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Would a Carbon Tax Dividend Help Poor Households?

Would a Carbon Tax Dividend Help Poor Households?

Full Title: Would a Carbon Tax Dividend Help Poor Households?
Author(s): Robert P. Murphy
Publisher(s): Institute for Energy Research
Publication Date: March 1, 2017
Full Text: Download Resource
Description (excerpt):


IER President Tom Pyle recently wrote an article for National Review’s online magazine responding to George Schultz and Ted Halstead’s own NRO piece making their case for a carbon tax. Pyle did a good job covering the important points of the argument, but space constraints prevented him from focusing on one issue in particular: If we could (naïvely) trust the federal government to refund all carbon tax receipts in lump sum checks, is it true that “the bottom 70 percent of Americans would come out ahead,” as Schultz and Halstead claimed?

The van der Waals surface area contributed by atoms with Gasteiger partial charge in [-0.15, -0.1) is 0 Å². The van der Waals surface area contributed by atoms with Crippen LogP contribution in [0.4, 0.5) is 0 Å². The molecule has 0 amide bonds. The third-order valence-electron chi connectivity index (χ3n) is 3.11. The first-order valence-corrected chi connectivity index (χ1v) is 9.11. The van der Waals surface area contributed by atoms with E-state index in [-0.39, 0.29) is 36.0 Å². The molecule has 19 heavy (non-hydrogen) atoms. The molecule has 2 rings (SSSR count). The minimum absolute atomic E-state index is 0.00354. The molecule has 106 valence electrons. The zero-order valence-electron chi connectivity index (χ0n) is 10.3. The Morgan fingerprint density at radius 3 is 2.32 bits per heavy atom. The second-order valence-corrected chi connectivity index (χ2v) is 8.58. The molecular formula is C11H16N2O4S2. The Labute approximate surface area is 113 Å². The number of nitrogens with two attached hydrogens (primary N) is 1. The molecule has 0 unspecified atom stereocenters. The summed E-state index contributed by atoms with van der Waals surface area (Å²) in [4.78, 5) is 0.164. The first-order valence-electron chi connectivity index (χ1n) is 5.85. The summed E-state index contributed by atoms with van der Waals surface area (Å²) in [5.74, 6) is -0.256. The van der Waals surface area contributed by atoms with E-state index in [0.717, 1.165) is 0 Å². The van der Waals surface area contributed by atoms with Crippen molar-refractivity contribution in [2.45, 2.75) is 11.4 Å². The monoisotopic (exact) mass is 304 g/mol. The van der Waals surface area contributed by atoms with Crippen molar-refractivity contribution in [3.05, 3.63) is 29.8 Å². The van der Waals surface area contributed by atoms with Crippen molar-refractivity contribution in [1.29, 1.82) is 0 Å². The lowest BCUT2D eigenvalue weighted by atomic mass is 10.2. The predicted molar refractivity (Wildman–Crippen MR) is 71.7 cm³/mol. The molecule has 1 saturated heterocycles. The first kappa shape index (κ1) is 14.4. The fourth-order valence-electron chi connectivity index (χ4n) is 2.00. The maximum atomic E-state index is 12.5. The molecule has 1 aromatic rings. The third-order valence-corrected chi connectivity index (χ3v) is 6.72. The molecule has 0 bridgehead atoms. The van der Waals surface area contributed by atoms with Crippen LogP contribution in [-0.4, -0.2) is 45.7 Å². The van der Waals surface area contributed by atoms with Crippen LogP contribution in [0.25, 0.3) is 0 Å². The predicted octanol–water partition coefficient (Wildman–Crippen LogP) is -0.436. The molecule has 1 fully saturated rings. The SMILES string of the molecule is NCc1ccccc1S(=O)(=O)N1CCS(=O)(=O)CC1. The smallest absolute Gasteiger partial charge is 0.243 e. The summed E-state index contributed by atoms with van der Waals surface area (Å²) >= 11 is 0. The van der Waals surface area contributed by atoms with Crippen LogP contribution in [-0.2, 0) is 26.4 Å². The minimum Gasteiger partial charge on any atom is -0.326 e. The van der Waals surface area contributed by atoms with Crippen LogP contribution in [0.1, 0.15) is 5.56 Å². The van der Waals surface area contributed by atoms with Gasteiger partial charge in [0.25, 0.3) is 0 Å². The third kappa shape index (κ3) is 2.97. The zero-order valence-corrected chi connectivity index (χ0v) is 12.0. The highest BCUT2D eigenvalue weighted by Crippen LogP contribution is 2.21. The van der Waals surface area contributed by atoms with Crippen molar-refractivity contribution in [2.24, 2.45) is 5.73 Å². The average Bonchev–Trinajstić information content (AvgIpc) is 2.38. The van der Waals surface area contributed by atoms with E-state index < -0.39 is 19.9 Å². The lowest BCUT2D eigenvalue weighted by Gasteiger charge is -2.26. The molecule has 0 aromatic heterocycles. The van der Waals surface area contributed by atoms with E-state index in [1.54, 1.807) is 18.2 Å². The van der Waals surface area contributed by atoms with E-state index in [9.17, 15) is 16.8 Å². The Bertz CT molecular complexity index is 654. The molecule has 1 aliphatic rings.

As I’ll show in this post, their argument doesn’t actually prove what they’re suggesting. Even on its own terms, a carbon-tax-and-dividend scheme would still impose the biggest hardships on poorer households, since energy expenditures are a bigger share of their budget. Even if they “made money” on the deal, they would still be hurt by higher energy prices, and so Schultz and Halstead’s claims are very misleading, even if we take them at face value

All statements and/or propositions in discussion prompts are meant exclusively to stimulate discussion and do not represent the views of, its Partners, Topic Directors or Experts, nor of any individual or organization. Comments by and opinions of Expert participants are their own.

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